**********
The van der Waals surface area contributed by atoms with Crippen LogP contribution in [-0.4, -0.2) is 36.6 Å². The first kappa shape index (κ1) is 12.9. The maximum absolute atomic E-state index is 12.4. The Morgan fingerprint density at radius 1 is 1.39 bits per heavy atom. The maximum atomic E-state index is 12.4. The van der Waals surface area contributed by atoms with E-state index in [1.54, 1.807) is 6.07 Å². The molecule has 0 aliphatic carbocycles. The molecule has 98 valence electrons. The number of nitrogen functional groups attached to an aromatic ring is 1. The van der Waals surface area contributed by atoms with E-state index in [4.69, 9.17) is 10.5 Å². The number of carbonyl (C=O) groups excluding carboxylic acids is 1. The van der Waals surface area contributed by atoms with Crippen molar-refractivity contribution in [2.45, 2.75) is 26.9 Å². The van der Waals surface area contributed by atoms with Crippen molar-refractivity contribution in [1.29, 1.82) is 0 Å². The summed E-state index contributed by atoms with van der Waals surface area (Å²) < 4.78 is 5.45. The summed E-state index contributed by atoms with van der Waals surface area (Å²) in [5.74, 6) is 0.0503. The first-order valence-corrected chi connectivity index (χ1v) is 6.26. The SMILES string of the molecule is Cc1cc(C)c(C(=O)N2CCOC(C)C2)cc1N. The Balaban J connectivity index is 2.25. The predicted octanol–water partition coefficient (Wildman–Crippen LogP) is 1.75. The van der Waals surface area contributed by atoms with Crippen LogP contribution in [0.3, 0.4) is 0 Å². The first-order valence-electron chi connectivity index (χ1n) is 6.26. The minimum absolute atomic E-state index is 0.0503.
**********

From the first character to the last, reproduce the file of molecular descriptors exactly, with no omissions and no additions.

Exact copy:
The van der Waals surface area contributed by atoms with Crippen LogP contribution in [-0.4, -0.2) is 36.6 Å². The first kappa shape index (κ1) is 12.9. The maximum absolute atomic E-state index is 12.4. The Morgan fingerprint density at radius 1 is 1.39 bits per heavy atom. The maximum atomic E-state index is 12.4. The van der Waals surface area contributed by atoms with E-state index in [1.54, 1.807) is 6.07 Å². The molecule has 0 aliphatic carbocycles. The molecule has 98 valence electrons. The number of nitrogen functional groups attached to an aromatic ring is 1. The van der Waals surface area contributed by atoms with E-state index in [4.69, 9.17) is 10.5 Å². The number of carbonyl (C=O) groups excluding carboxylic acids is 1. The van der Waals surface area contributed by atoms with Crippen molar-refractivity contribution in [2.45, 2.75) is 26.9 Å². The van der Waals surface area contributed by atoms with Crippen molar-refractivity contribution in [1.29, 1.82) is 0 Å². The summed E-state index contributed by atoms with van der Waals surface area (Å²) < 4.78 is 5.45. The summed E-state index contributed by atoms with van der Waals surface area (Å²) in [5.74, 6) is 0.0503. The first-order valence-corrected chi connectivity index (χ1v) is 6.26. The SMILES string of the molecule is Cc1cc(C)c(C(=O)N2CCOC(C)C2)cc1N. The Balaban J connectivity index is 2.25. The predicted octanol–water partition coefficient (Wildman–Crippen LogP) is 1.75. The van der Waals surface area contributed by atoms with Crippen LogP contribution in [0.3, 0.4) is 0 Å². The first-order valence-electron chi connectivity index (χ1n) is 6.26. The minimum absolute atomic E-state index is 0.0503.